Charlotte Mbuh at the UNGA73 Immunization Agenda 2030 Event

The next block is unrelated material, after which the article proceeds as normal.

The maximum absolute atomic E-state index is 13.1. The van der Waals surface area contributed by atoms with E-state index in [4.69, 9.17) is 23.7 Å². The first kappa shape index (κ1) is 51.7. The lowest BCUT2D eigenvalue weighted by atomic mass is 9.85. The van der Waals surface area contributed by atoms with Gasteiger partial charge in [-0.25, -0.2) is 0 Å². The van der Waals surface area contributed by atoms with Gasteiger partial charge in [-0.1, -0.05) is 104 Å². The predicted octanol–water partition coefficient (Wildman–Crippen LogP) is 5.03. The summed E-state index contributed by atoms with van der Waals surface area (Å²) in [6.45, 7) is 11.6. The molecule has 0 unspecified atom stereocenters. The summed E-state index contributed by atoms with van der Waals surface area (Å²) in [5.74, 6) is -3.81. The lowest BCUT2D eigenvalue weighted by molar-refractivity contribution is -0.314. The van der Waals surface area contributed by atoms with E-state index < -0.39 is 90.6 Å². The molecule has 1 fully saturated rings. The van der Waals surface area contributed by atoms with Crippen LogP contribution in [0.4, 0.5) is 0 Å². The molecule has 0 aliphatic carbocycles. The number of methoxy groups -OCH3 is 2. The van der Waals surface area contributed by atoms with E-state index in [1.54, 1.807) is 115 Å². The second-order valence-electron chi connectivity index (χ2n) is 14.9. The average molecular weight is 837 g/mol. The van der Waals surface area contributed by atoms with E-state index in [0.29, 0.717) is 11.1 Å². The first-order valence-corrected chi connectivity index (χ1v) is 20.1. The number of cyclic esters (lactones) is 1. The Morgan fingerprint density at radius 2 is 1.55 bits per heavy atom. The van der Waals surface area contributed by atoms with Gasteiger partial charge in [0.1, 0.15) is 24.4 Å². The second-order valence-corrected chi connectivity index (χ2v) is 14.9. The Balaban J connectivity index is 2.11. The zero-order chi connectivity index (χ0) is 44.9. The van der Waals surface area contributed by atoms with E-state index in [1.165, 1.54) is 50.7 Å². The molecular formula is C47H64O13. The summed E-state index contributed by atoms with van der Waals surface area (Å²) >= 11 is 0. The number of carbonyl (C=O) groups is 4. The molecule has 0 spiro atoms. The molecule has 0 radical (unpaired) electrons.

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IMMUNIZATION AGENDA 2030: Leveraging the global response to COVID-19 to strengthen health systems and build back better Charlotte Mbuh from The Geneva Learning Foundation took the floor in today's United Nations General Assembly side event dedicated to Immunization Agenda 2030. Here is the full text of her message. I worked for ten years in Ebolowa, South Region of Cameroon, in my country’s immunization programme. When the pandemic hit, I joined more than 6,000 fellow immunization professionals to create the COVID-19 Peer Hub. Most of us were from Asian and African countries, working in health facilities and districts. We pledged to support each other. In the first 10 days, we shared over 1,200 ideas and practices that were helping us face the consequences of the pandemic. Building on each other’s successes, lessons learned, and challenges, we have worked ever since to turn these ideas into practice, results, and ultimately impact. By the end of 2020, one third of participants had already implemented and documented tangible improvements to support the recovery of immunization services. Let me tell you about my colleague, Dr Franck Monga, a District Medical Officer in Lubumbashi, in the Democratic Republic of the Congo. Using only locally-available resources, Franck set up a system to reduce missed opportunities for routine immunization, a dashboard to track vaccination sessions, and regular follow-up with the community to find zero dose children. Franck did this using ideas and feedback from peers in neighboring Nigeria and Cameroon but also from Pakistan and Indonesia. His motivation and effort turned around the district’s performance, strengthening resilience for when the pandemic hit. We realized that we had the means to directly reach, engage, and connect with other professionals working where immunization and other health targets are either achieved or not. In the face of the unknown, we learned to trust and rely on each other, across barriers of geography, roles, gender, and health system levels. We realized that what we know about our challenges, no one else knows. That is why the IA2030 principles that we have heard about today are so important – particularly leadership by people who deliver vaccines and genuine collaboration across subnational, national, regional and global levels. Yes, our mission remains to carry out our ministry’s plan. But to do so requires us to deploy not only new skills, but also new kinds of leadership, to exercise critical thinking, to adapt and tailor our action hand in hand with the communities we serve. Our innovation is local. It is not about big technology solutions, but about small, significant improvements. Our solutions may seem mundane, but they are the ones that actually helped us to keep vaccination going in the face of the pandemic. Being connected to one another, engaging directly in two-way dialogue with global experts, is transforming our own mindset. We see immunization as an entry point, a marker of equity of all health services and for primary health care. Yes, immunization staff the world over – and the societies we live in – are still reeling from the shock of the COVID-19 pandemic. But now is not the time to buckle or falter. Immunization Agenda 2030 gives a common goal and encourages us to lead the change needed to get there. In this time of global crisis, thinking and acting strategically can help each of us stay focused on the global immunization goals, keeping us on the path to equitable immunization coverage for everyone. Focus could make the difference between short-term Pyrrhic recovery and building back better. When we vaccinate to protect from disease and death, it is an expression of the deep love we feel for the health of the families and communities we serve. It is because we care that we are ready to take up the challenge of Immunization Agenda 2030. In April 2021, over 5,000 of us gathered to explore how we can a new kind of movement to ensure that immunization remains high on global and regional health agendas in support of countries. My question to global leaders: will you support health professionals who ‘opt in’ to go above and beyond what their job description says, who are willing to take risks to make a difference? Learn more
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